Although each of the described process apparatus components are known to those skilled in the art of chemical vapor deposition, a brief description of their functions follows. The roughing pump 24, for example, is provided to establish an extremely low pressure within the fluid-tight system. Specific operating pressure in the process apparatus, however, is establishing by the mass flow controller 12 which regulates the introduction of a carrier gas into the process apparatus. A suitable mass flow controller 12 is a conductance flowmeter manufactured by UNIT, Inc. The monomer reservoir 14 is a non-reactive vessel, such as a glass tube, capable of being heated to a temperature sufficient to cause a monomer to sublime into a vapor phase. Heat sufficient to pyrolize a monomer is provided by the pyrolizing furnace 16. Suitable furnaces, such as a tube furnace manufactured by Lindberg, Inc., are capable of obtaining pyrolizing temperatures of 500° C. to 1000° C. The cold trap 18 is a structure that prevents unreacted monomer exiting the furnace from passing to the deposition zone 20. The deposition zone 20 includes a support structure 28 capable of maintaining a substrate at a selected orientation within the path of pyrolized monomer. Finally, the vacuum furnace 22 provides the reactive conditions necessary to convert a precursor polymer to an electroluminescent polymer.
 Having provided an overview of the process apparatus, operation thereof is more fully described in association with the following description of a method in accordance with the invention. In exemplary methods, a pressure is established between 0.001 to 5 torr, with a preferred range of 0.01 to 0.2 torr, and a carrier gas, such as nitrogen or argon, is introduced into the process apparatus. Preferably, the carrier gas has less than 2 ppm water and oxygen. The mass flow controller 12 is adjusted to establish a flow rate of the carrier gas at 0 sccm to 20 sccm, with a preferred range of 0 sccm to 10 sccm.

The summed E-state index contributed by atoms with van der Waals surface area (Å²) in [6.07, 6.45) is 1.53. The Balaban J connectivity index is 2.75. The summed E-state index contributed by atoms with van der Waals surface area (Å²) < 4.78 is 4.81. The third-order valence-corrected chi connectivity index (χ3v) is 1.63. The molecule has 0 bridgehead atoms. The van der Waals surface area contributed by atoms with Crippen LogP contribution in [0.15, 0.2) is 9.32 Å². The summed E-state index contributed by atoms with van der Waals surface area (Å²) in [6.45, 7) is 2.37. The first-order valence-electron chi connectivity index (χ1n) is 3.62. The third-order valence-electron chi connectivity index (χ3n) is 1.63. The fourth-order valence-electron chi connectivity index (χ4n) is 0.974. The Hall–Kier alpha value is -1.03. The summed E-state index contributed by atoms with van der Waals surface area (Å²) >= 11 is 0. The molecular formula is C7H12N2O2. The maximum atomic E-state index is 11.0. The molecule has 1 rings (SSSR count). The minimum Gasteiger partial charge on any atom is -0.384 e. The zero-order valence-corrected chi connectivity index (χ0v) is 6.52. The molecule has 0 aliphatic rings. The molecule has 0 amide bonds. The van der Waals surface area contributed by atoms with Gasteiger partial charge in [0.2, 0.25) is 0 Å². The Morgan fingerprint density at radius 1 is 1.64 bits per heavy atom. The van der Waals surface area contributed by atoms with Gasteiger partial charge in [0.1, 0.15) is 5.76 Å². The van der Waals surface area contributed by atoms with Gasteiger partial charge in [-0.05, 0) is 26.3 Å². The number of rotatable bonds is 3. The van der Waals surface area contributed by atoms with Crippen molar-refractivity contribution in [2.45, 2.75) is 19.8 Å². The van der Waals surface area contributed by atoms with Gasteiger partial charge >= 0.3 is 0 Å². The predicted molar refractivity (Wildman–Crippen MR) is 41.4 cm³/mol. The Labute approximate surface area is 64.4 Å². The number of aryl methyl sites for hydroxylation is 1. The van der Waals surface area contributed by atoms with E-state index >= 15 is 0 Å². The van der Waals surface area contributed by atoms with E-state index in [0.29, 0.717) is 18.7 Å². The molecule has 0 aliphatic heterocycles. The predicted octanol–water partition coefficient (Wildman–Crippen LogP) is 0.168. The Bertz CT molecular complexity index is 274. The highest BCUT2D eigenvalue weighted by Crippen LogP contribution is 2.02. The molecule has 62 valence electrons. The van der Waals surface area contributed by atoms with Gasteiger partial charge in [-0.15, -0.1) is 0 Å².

A monomer, heated to a temperature to place it in a vapor state, is then introduced into the carrier gas. For an exemplary monomer described below, a temperature in the range of 50° C. to 70° C. places the monomer in a vapor state. The monomer laden carrier gas flows into the furnace 16 at 600° C. to 700° C., with a preferred temperature of 625° C., wherein the monomer is pyrolized to a reactive monomer. The heated gas and reactive monomer exiting the furnace 16 can then be directed through a cold trap 18 to remove unpyrolized monomer from the heated gas stream. The cold trap 18 is not necessary as long as the gas flow rate and the distance between the deposition zone 20 and the furnace 16 preclude deposition of unpyrolized monomer on a substrate. However, because it is critical to exclude unpyrolized monomer, a cold trap 18 is preferred.